Replacing TOS lathe spindle bearings
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  1. #1
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    I'm involved in a job where I have to replace the spindle bearings in a TOS SN40-C engine lathe. I have worked on many lathes before but this one is a strange beast. The headstock is a two piece afair with the backend being the transmission and the front end housing the spindle. From the looks of the parts manual it looks as if there is a splined or keyed connection between the transmission and the spindle.
    I called TOS and the parts guy said that you unbolt the transmission and slide the headstock forward on the ways. From my examination of the assembly, it looks as if I have to remove the gearbox to get at the bolts holding the back of the spindle housing to the bed. That gearbox looks heavy and there is no provision for lifting bolts. This looks to be a major PITA.
    The spindle bearing set up is strange as well. On the front of the spindle is a double row roller bearing (not a Timkin tapered bearing, straight rollers here) designed to take the radial load and at the rear end of the spindle is a duplex bearing to take the axial load. I would imagine that the duplex bearings are factory preloaded and need no further adjustment. The front bearing sits on a taper and the bearings have a matching taper in the ID as well. There is a shim spacer between the bearing and the shoulder on the spindle. Giant hug nuts hold this all together. I'm thinking I may have to mess with this shim to set the radial play to some nominal amount, like maybe 0.0002 or so. Kind of like on a Deckel milling spindle.
    Has anybody done this before? Any tricks or short cuts to help out here? I love it when a manufactor comes up with a "better idea" and makes it so darn complex. I have quite a few TOS lathes in my service area and have worked on a few but never in the headstock. Thanks in advance.
    Bill

  2. #2
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    Mr B,
    Gimme a couple of hours - part way thru a job and I'll dig the book out.
    They are a bit weird, had one to bits a long while ago for bearings.
    Note you have to use the right oil, it's like piss, or it takes the bearings out.
    The SN I have at the moment is about 15 years old and never had a spanner on it yet, built like a brick shithouse and it's on it's third chuck.

    John S.

  3. #3
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    T.O.S. lathes are EXREMELY common in Canada, as well as their model 25 turret mill. When the iron curtain was still up, America didn't allow the import of them so they were incredibly cheap in Canada, and like John says they are really heavy duty machines.

  4. #4
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    You might try Omnitrade in Toronto lots of those machines up here so their service dpartment should have someone that can help. If you need the number let me know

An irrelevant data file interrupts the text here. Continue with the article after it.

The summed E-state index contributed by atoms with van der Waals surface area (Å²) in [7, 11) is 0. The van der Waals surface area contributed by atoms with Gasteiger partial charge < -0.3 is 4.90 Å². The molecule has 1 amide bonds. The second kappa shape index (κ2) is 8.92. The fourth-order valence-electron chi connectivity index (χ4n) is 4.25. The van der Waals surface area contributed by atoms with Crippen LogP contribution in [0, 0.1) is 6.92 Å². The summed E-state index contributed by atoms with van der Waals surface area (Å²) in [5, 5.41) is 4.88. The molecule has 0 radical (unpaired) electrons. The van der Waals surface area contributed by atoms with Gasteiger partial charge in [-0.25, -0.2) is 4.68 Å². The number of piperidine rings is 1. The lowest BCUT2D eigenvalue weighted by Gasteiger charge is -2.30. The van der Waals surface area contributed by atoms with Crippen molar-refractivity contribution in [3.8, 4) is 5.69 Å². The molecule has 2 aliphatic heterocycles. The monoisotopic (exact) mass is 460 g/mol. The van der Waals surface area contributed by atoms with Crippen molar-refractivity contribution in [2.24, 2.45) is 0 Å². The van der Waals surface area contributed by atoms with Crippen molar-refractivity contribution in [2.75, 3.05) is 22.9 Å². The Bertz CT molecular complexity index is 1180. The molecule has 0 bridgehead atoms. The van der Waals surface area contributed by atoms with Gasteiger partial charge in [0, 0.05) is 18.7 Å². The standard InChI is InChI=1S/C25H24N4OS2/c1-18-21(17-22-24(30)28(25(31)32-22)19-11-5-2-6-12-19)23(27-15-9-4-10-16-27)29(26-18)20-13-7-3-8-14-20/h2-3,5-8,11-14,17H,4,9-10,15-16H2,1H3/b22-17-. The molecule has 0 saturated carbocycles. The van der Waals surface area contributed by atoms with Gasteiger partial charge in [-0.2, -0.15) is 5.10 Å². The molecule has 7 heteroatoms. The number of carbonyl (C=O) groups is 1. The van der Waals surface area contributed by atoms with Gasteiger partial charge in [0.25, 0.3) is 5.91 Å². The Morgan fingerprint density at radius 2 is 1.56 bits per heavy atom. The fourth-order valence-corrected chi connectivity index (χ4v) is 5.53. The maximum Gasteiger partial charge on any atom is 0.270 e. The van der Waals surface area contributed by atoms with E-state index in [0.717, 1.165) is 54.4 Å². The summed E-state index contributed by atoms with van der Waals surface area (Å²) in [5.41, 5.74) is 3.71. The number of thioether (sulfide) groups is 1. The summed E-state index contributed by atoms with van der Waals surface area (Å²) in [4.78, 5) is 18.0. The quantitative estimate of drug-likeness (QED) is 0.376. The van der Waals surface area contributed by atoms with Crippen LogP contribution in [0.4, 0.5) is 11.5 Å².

Bob

  5. #5
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    The taper bore anti friction bearing was an SKF idea. They were originally used with a bushing that had a tapered OD and an ID that fit a common line shaft. The bushing is split and the inner race of the bearing and the shaft OD are brought tight with each other by turning the "SKF Nut" on the small end of the bushing.

    Then someone got the idea of making SKF bearings, both spherical roller and straight roller types in precision grades and jamming the tapered bore on a solid shaft so that the inner race swells up and removes the radial clearance.

    This is tricky at best.

    In many applications there is a spacer used on the side of big end of the bearing's taper bore that fits against the shaft shoulder. This spacer's thickness is unique to the bearing that is installed. It gives the proper pre load when the bore is jammed full tight.

    One big problem is getting the taper bore bearing off from the shaft or spindle.

    Look for a 1/8" NPT pipe plug on or near the face of the spindle. This covers an oil hole that leads to the OD of the tapered part of the spindle that is within the inner race.

    Remove the plug and use a high pressure pump (porta-power) to force oil into that passage. The oil "pops" off the inner race. Hint: don't unscrew the SKF nut all the way off the threads.

    When going to assembly, expand the bearing on it's taper outside of the machine first and check the pre load. I can't give a figure, but the pre load is not great. There should not be any radial clearance.

    Sometimes there is a "stand off" dimension etched on the new bearing. This is the thickness of the spacer required to achieve the proper pe load when the taper bore is jammed tight.

  6. #6
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    Hi all,

    Does anyone know how I can align the headstok of a tos sn50?

    My lathe has a difference of 0.05 mm, and I want to align the machine.

    Has anyone done this?


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